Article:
Are Floyd Mayweather Jr., Manny Pacquiao Simply Misunderstood?

| by Alex Groberman

Floyd Mayweather Jr. isn’t as bad you think he is, say his lawyers.

At some point within the 22-page opposition to Pacquiao’s motion for default and dismissal -- in the defamation suit he levied against Mayweather -- Mark G. Tratos (Mayweather’s attorney) stated that his client was being misrepresented by the Pacquiao’s corner and the media. That contrary to popular belief, Mayweather wasn’t simply going out and partying on all those nights when there is evidence that he went out partying.

Rather, Tratos insists that Mayweather’s clubbing is “not random acts of partying, but calculated promotional events designed to appeal to his fan base and maintain his public presence."

In fact, attending those events is all a part of Mayweather’s effort to live up to his “Money Mayweather” alter ego, and because “those who dislike him are willing to pay for the privilege of watching the fight, he is more profitable.”

And finally, Tratos also noted that Mayweather “does not drink, smoke or take drugs."

Do Mayweather and his legal team have any ground to stand on with this defense? No.

Look, Tratos may have inadvertently touched on an intriguing point, but it certainly wasn’t the one he actually ended up making. Mayweather does play up the “evil” card because that’s how he rose to prominence, as the guy you love to hate.

In a sport filled with a number of nameless, bland great fighters who never get ahead because they lack the ability to draw attention (and subsequently, PPV purchases), Mayweather has carved out his own special little niche. He’s the cowboy who wears the black hat, and he’s very rich because of it.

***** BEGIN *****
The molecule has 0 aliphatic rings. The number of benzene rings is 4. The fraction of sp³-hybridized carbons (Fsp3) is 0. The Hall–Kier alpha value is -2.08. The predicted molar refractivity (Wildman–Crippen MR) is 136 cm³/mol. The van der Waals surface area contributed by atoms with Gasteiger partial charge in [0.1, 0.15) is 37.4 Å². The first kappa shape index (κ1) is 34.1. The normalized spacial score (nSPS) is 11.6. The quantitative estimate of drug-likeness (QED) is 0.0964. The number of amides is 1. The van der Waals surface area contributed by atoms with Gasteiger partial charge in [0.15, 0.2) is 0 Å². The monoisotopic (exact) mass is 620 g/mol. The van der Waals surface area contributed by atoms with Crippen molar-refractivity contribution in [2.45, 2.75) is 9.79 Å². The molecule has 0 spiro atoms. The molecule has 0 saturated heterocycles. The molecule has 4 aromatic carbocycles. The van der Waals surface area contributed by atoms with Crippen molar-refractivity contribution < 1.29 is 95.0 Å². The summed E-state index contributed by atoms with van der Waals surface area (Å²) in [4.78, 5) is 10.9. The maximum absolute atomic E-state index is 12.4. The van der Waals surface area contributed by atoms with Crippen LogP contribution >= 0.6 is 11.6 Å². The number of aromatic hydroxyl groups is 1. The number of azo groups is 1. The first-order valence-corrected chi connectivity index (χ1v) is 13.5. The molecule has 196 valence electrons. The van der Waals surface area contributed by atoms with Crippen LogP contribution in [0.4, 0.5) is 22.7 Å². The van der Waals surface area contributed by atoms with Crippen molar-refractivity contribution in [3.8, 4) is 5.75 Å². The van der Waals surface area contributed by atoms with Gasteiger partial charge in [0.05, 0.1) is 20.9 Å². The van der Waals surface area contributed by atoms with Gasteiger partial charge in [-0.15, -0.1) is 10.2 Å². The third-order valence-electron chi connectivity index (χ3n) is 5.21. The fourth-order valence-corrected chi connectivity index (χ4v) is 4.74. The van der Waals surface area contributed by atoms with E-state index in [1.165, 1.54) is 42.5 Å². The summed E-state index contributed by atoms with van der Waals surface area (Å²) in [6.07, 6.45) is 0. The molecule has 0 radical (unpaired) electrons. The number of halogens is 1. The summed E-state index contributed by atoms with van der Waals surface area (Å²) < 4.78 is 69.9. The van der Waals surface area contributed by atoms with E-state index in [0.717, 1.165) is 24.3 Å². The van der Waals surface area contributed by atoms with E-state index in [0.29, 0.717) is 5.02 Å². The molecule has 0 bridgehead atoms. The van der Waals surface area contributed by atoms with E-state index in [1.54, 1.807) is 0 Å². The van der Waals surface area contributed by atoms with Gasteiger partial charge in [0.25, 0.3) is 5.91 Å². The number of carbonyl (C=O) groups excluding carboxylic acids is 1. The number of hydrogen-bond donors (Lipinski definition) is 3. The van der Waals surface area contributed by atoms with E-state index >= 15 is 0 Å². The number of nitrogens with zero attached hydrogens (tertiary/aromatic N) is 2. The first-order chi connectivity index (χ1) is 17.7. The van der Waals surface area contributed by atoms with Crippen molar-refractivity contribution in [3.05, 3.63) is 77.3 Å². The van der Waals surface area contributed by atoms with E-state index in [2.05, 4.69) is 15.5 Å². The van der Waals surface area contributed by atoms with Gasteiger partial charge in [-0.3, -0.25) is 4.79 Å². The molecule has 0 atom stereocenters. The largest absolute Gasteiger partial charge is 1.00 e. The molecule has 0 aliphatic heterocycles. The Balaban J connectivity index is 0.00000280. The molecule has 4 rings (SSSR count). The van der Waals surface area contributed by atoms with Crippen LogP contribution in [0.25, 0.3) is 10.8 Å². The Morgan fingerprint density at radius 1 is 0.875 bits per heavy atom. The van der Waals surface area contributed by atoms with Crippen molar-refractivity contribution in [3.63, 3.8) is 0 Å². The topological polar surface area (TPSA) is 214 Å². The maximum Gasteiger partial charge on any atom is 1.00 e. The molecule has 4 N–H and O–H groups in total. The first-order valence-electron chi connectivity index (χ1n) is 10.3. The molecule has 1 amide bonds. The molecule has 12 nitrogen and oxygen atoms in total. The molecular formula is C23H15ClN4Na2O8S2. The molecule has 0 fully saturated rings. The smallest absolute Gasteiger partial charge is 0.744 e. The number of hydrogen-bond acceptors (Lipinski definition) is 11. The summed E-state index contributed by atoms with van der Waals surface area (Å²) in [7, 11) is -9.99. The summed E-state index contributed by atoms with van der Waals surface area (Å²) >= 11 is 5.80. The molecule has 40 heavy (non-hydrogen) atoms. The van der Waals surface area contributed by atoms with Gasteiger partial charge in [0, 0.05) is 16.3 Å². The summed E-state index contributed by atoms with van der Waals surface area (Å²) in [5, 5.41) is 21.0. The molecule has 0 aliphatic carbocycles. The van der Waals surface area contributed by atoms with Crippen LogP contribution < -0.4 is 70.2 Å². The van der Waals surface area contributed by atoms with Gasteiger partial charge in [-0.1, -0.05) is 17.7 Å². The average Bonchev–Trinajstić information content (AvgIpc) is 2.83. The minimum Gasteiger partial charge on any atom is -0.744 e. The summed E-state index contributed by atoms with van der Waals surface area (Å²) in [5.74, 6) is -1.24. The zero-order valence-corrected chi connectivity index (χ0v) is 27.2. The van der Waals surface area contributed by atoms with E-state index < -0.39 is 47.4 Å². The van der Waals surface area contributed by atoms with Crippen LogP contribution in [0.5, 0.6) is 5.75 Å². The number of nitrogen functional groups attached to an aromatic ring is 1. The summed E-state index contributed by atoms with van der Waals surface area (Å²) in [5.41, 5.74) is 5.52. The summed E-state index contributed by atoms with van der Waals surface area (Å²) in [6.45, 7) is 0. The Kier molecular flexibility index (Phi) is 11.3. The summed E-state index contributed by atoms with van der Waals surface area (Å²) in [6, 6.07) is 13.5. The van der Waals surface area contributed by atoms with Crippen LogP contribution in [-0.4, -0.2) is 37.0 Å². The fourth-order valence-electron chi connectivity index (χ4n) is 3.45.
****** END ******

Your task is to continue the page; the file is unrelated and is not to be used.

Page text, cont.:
Pacquiao, meanwhile, has gotten ahead because he does the exact opposite. He plays the role of the international leader, the good-hearted Samaritan and admirable sportsman. I'm not saying Pacman isn't genuine. Just saying whereas Mayweather evokes feelings of loathing and hate, Pacquiao makes fans respect him and fall in love with the way he is. For instance, If he does a promotional event or dines with Paris Hilton -- he's always quick to point out that a percentage of the proceeds will go to the poor.

The two approaches are clearly different, but equally effective. Obviously both Mayweather and Pacquiao are amazing fighters in the ring, but their out-of-ring demeanors help stir up interest.

At the same time, partying and trying to pass it off as “work” doesn’t fly, not even with the most ardent of Mayweather supporters. It’s almost as ludicrous of a notion as the idea that Pacquiao wants Mayweather to lose to Ortiz and is trying to distract him with this dumb lawsuit, when in reality, Pacquiao loses out on a massive payday if Mayweather drops a match to Ortiz and loses his undefeated streak.

Mayweather can be likeable guy, but he’s opted to go the other route. And once you do that, there’s no turning back. Currently, the undefeated superstar is feeling the flip side effect of what happens when you play the villainous role – you don’t get the same benefits of the doubt that the heroes get.